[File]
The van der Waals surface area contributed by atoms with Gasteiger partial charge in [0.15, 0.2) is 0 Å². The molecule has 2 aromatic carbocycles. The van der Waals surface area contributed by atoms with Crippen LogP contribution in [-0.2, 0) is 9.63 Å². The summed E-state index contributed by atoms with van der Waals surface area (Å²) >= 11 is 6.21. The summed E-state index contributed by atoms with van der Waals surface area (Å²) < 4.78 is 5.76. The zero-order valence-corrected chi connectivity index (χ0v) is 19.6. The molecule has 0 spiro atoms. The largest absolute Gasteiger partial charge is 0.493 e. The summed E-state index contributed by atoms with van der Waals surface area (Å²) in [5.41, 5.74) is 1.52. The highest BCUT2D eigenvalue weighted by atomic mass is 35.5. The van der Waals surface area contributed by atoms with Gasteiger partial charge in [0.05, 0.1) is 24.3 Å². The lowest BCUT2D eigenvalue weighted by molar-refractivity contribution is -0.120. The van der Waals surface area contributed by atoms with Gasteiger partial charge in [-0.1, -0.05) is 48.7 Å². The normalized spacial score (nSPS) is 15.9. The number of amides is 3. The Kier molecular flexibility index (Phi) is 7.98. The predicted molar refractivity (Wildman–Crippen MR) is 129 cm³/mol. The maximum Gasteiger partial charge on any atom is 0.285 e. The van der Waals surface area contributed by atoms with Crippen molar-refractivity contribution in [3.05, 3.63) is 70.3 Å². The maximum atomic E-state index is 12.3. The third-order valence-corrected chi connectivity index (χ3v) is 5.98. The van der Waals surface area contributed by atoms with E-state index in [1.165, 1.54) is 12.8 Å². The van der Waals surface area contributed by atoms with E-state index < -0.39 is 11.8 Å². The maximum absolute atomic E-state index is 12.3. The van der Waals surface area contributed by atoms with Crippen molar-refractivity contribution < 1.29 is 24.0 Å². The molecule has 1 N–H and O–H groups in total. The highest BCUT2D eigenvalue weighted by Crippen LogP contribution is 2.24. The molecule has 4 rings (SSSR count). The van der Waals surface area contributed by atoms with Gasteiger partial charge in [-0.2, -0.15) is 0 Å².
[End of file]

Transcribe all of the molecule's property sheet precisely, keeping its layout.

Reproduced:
The van der Waals surface area contributed by atoms with Gasteiger partial charge in [0.15, 0.2) is 0 Å². The molecule has 2 aromatic carbocycles. The van der Waals surface area contributed by atoms with Crippen LogP contribution in [-0.2, 0) is 9.63 Å². The summed E-state index contributed by atoms with van der Waals surface area (Å²) >= 11 is 6.21. The summed E-state index contributed by atoms with van der Waals surface area (Å²) < 4.78 is 5.76. The zero-order valence-corrected chi connectivity index (χ0v) is 19.6. The molecule has 0 spiro atoms. The largest absolute Gasteiger partial charge is 0.493 e. The summed E-state index contributed by atoms with van der Waals surface area (Å²) in [5.41, 5.74) is 1.52. The highest BCUT2D eigenvalue weighted by atomic mass is 35.5. The van der Waals surface area contributed by atoms with Gasteiger partial charge in [0.05, 0.1) is 24.3 Å². The lowest BCUT2D eigenvalue weighted by molar-refractivity contribution is -0.120. The van der Waals surface area contributed by atoms with Gasteiger partial charge in [-0.1, -0.05) is 48.7 Å². The normalized spacial score (nSPS) is 15.9. The number of amides is 3. The Kier molecular flexibility index (Phi) is 7.98. The predicted molar refractivity (Wildman–Crippen MR) is 129 cm³/mol. The maximum Gasteiger partial charge on any atom is 0.285 e. The van der Waals surface area contributed by atoms with Crippen molar-refractivity contribution in [3.05, 3.63) is 70.3 Å². The maximum atomic E-state index is 12.3. The third-order valence-corrected chi connectivity index (χ3v) is 5.98. The van der Waals surface area contributed by atoms with E-state index in [1.165, 1.54) is 12.8 Å². The van der Waals surface area contributed by atoms with E-state index < -0.39 is 11.8 Å². The maximum absolute atomic E-state index is 12.3. The van der Waals surface area contributed by atoms with Crippen molar-refractivity contribution < 1.29 is 24.0 Å². The molecule has 1 N–H and O–H groups in total. The highest BCUT2D eigenvalue weighted by Crippen LogP contribution is 2.24. The molecule has 4 rings (SSSR count). The van der Waals surface area contributed by atoms with Gasteiger partial charge in [-0.2, -0.15) is 0 Å².